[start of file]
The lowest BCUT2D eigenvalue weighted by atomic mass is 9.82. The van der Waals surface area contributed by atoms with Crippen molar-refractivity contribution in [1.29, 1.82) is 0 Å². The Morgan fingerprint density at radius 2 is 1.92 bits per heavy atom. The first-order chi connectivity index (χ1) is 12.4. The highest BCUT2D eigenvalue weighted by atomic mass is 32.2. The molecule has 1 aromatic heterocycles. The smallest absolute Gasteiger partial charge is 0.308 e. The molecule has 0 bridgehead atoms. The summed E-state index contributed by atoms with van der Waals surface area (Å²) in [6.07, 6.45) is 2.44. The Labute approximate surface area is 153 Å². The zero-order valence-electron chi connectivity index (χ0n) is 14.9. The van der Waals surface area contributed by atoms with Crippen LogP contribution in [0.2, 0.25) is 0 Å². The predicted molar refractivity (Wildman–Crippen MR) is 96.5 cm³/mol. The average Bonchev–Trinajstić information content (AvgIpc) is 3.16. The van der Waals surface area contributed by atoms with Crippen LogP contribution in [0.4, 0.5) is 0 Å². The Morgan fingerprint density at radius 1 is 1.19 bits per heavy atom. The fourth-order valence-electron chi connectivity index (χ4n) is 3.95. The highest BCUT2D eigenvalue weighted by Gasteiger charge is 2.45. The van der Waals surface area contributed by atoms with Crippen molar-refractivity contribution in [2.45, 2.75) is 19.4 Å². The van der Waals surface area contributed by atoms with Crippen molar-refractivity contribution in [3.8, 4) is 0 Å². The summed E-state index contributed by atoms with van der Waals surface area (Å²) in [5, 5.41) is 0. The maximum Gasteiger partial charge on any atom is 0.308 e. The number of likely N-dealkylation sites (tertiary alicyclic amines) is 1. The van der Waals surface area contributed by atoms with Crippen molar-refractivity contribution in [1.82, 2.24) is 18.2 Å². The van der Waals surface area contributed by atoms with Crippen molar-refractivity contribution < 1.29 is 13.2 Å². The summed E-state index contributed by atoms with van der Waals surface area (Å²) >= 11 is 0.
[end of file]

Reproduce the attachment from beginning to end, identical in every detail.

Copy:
The lowest BCUT2D eigenvalue weighted by atomic mass is 9.82. The van der Waals surface area contributed by atoms with Crippen molar-refractivity contribution in [1.29, 1.82) is 0 Å². The Morgan fingerprint density at radius 2 is 1.92 bits per heavy atom. The first-order chi connectivity index (χ1) is 12.4. The highest BCUT2D eigenvalue weighted by atomic mass is 32.2. The molecule has 1 aromatic heterocycles. The smallest absolute Gasteiger partial charge is 0.308 e. The molecule has 0 bridgehead atoms. The summed E-state index contributed by atoms with van der Waals surface area (Å²) in [6.07, 6.45) is 2.44. The Labute approximate surface area is 153 Å². The zero-order valence-electron chi connectivity index (χ0n) is 14.9. The van der Waals surface area contributed by atoms with Crippen LogP contribution in [0.2, 0.25) is 0 Å². The predicted molar refractivity (Wildman–Crippen MR) is 96.5 cm³/mol. The average Bonchev–Trinajstić information content (AvgIpc) is 3.16. The van der Waals surface area contributed by atoms with Crippen LogP contribution in [0.4, 0.5) is 0 Å². The Morgan fingerprint density at radius 1 is 1.19 bits per heavy atom. The fourth-order valence-electron chi connectivity index (χ4n) is 3.95. The highest BCUT2D eigenvalue weighted by Gasteiger charge is 2.45. The van der Waals surface area contributed by atoms with Crippen molar-refractivity contribution in [2.45, 2.75) is 19.4 Å². The van der Waals surface area contributed by atoms with Crippen molar-refractivity contribution in [3.8, 4) is 0 Å². The summed E-state index contributed by atoms with van der Waals surface area (Å²) in [5, 5.41) is 0. The maximum Gasteiger partial charge on any atom is 0.308 e. The number of likely N-dealkylation sites (tertiary alicyclic amines) is 1. The van der Waals surface area contributed by atoms with Crippen molar-refractivity contribution in [1.82, 2.24) is 18.2 Å². The van der Waals surface area contributed by atoms with Crippen molar-refractivity contribution < 1.29 is 13.2 Å². The summed E-state index contributed by atoms with van der Waals surface area (Å²) >= 11 is 0.